All we had to do was take the prize. They’d marched, chanted, been jailed and taunted. Their civil disobedience earned us the right to new social freedoms. Those baby boomers, in short, rocked it.
The door was wide open for racial and gender equality. We just had to walk through the door.
One at a time, or maybe two or three at a time, not a crush of passionate people, just bewildered and bumbling kids, feeling mostly alone, completely clueless–we have been the first ones to walk through that door.
The wide-open social landscape offered huge opportunities side by side with huge pitfalls.
Because in some ways we don’t know each other very well, people of different races and of genders. We don’t know how to live together. We don’t know how to split the bill, or eat dinner together, or raise kids together, worship together.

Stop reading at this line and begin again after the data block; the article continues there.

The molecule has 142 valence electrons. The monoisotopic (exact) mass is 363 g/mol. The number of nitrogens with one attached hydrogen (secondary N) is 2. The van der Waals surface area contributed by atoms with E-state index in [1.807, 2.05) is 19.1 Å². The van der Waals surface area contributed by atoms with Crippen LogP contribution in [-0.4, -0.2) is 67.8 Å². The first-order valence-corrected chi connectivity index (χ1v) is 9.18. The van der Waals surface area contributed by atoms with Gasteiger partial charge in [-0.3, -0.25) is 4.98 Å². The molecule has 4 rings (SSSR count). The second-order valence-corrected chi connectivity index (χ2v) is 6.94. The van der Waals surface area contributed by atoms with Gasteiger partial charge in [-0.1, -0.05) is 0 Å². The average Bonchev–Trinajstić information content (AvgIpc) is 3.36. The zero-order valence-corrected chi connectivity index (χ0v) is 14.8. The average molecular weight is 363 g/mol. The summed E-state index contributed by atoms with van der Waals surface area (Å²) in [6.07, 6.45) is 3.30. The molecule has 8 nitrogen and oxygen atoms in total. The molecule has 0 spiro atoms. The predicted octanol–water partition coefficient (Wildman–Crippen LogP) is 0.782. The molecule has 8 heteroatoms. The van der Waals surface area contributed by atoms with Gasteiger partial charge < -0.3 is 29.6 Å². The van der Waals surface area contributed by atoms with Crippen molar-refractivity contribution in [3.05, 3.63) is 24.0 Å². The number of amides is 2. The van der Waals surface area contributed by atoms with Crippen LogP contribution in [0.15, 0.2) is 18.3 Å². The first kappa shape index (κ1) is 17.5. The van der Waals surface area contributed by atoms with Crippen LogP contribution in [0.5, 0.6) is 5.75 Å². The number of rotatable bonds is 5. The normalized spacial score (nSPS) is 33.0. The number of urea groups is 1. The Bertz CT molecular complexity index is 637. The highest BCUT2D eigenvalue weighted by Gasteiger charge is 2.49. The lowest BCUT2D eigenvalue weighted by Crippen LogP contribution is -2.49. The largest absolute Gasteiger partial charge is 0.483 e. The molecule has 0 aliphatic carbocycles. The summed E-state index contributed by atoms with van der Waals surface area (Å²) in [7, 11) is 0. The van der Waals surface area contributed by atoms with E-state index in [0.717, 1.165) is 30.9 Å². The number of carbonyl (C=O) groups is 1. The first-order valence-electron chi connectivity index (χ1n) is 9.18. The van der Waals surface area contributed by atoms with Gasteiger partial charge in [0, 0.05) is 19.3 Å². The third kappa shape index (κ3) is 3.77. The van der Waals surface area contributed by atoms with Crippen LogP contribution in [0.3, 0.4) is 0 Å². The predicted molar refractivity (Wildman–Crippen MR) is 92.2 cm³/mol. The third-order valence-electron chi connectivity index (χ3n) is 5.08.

Bringing social equality to bear in daily life is quiet, but arduous work, and I’ve felt lost at sea and alone, even in my own home, trying to keep my sphere of influence, however small it might be, clear of racism and sexism.
So I wanted to dig into it, this job for GenZero, or whatever we are, this going out to walk the walk the baby boomers paved for us. I wanted to honor it, explore it, wonder about it. And that’s one reason I wrote Holding True.